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Elliott discusses increasing anti-Islam sentiment

New York Times investigative reporter Andrea Elliott, who has won a Pulitzer Prize for her reporting on an imam in New York, spoke Wednesday on the growing distrust Muslims in the United States have faced since 9/11.
New York Times investigative reporter Andrea Elliott, who has won a Pulitzer Prize for her reporting on an imam in New York, spoke Wednesday on the growing distrust Muslims in the United States have faced since 9/11.

American Muslims are facing increasing amounts of public distrust and hate speech, said Andrea Elliott, a Pulitzer Prize-winning investigative reporter for The New York Times.

Elliott gave a lecture titled “Islam in a Post-9/11 America” in the Sanford School of Public Policy Wednesday afternoon to discuss the challenges Muslims face assimilating into American society. She stressed that some Americans are starting to believe that terrorism and Islam are synonymous, even though Muslims have fought for, and even died in the service of, the United States.

“The perpetrators of [the 9/11] attacks were of course not Muslim-American,” she said. “And even though some of their victims were, and even though thousands of American Muslims later served in the U.S. military in Iraq and Afghanistan, this episode left many Muslims feeling they have lost their face in America to... fear and suspicion.”

The event was sponsored by the Duke Islamic Studies Center, the Duke University Middle East Studies Center and the Sanford Institute’s DeWitt Wallace Center for Media and Democracy. After lecturing for nearly an hour, Elliott spent approximately 15 minutes taking questions from students and faculty in attendance.

Although 10 years have passed since the Sept. 11 attacks, Elliott said the amount of anti-Muslim sentiment in the United States has actually increased in the past few years. In August, a poll conducted by the Pew Research Center found that only 30 percent of Americans held a favorable view of Islam. Five years earlier, the statistic was 41 percent. The poll’s results are reflective of recent events, Elliot noted.

“Just last year we’ve seen the fight over the Islamic center near ground zero, the spread of grass-roots opposition to the use of Shariah [Islamic law] and the buildings of mosques elsewhere in the country and the recent congressional hearings focused on Muslims,” Elliott said.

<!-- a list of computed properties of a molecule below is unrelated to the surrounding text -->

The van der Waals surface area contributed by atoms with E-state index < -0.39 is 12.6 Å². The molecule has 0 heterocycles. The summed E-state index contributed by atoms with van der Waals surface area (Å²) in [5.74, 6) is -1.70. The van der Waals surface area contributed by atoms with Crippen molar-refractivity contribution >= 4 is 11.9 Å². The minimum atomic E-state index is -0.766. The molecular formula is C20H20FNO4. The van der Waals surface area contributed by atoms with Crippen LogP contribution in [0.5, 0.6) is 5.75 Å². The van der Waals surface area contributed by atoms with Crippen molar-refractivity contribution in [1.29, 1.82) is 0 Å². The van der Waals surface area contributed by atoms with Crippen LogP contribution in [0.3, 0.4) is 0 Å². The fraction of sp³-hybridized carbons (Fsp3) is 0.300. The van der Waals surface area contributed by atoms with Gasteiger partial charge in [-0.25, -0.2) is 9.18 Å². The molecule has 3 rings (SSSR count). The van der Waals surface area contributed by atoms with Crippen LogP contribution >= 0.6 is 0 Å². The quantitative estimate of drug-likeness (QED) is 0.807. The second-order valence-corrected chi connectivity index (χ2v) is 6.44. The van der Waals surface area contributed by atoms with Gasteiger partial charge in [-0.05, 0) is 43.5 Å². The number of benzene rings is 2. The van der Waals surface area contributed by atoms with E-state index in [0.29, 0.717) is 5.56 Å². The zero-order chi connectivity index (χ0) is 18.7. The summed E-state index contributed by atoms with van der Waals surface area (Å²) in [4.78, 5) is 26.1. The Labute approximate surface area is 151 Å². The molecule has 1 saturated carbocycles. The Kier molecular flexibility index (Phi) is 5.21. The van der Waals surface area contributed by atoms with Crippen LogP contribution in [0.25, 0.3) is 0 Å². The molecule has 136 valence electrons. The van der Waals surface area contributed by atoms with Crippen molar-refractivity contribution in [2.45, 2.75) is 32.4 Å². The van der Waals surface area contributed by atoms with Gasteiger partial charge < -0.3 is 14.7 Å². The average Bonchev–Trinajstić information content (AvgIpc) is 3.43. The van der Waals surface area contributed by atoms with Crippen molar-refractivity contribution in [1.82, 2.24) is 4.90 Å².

The media has largely been blamed for this resurgence in negative sentiment, with critics asserting that too much of the media’s coverage has focused on terrorism, she said. But people who solely blame the media are ignoring other factors at work such as “the tone set by the Bush administration” and the immediate reaction to the 9/11 attacks, which gave Americans a “frenzied crash course” on the religion, Elliot added.

“[After 9/11], the press was scrambling to make sense of the attacks and a fringe interpretation of Islam [held by the hijackers] was at the center of the story,” she said. “[But] Islam in most of its vast complexity was a subject that most journalists, like most Americans, knew almost nothing about.”

Elliott spent the rest of her lecture discussing what she has learned about Islam from her own work. She described her experience reporting on the life of an imam in New York City—a three-part series called “An Imam in America” for which she won the 2007 Pulitzer Prize—and the forced resignation of Debbie Almontaser. Almontaser was a Muslim who created the Khalil Gibran International Academy, the first English-Arabic public school focusing on the study of Arabic language and culture, only to be accused of radicalizing her students by a recently-formed group called “Stop the Madrassa.” The accusations were baseless, Elliott said, but Almontaser was forced out and replaced by a “Jewish principal who spoke no Arabic.”

Even though Elliott said she believes the United States does not have “a widescale problem with radicalization,” she noted that there have been 50 cases in the last few years in which some American Muslims have been caught plotting terrorist attacks at home and abroad. One of these Americans is Omar Hammami, a young Southern Baptist-raised, Alabaman born to a Muslim and Syrian immigrant father and Christian mother. Hammami became radicalized, however, and is now a leader in the Shabab, an Islamist guerilla army fighting against the current American-backed Somali government.

“[Still], this represents a very miniscule proportion of the U.S. Muslim population,” Elliot said.

Jen’nan Read, associate professor of sociology and global health, was instrumental in inviting Elliot to come speak.

“Often when you follow what’s going on in the Muslim world you hear the same voices again and again,” Read said. “The great thing about Andrea is that she frames things in new and unique ways.”

Sophomore Nicki Adler said she enjoyed the lecture.

“I had read a lot of her articles for our class, ‘Islam and the Media,’ so I was familiar with her,” Adler said. “Every time I see her, I like her more. She is incredibly articulate and has really great advice for anyone that’s interested in journalism.”

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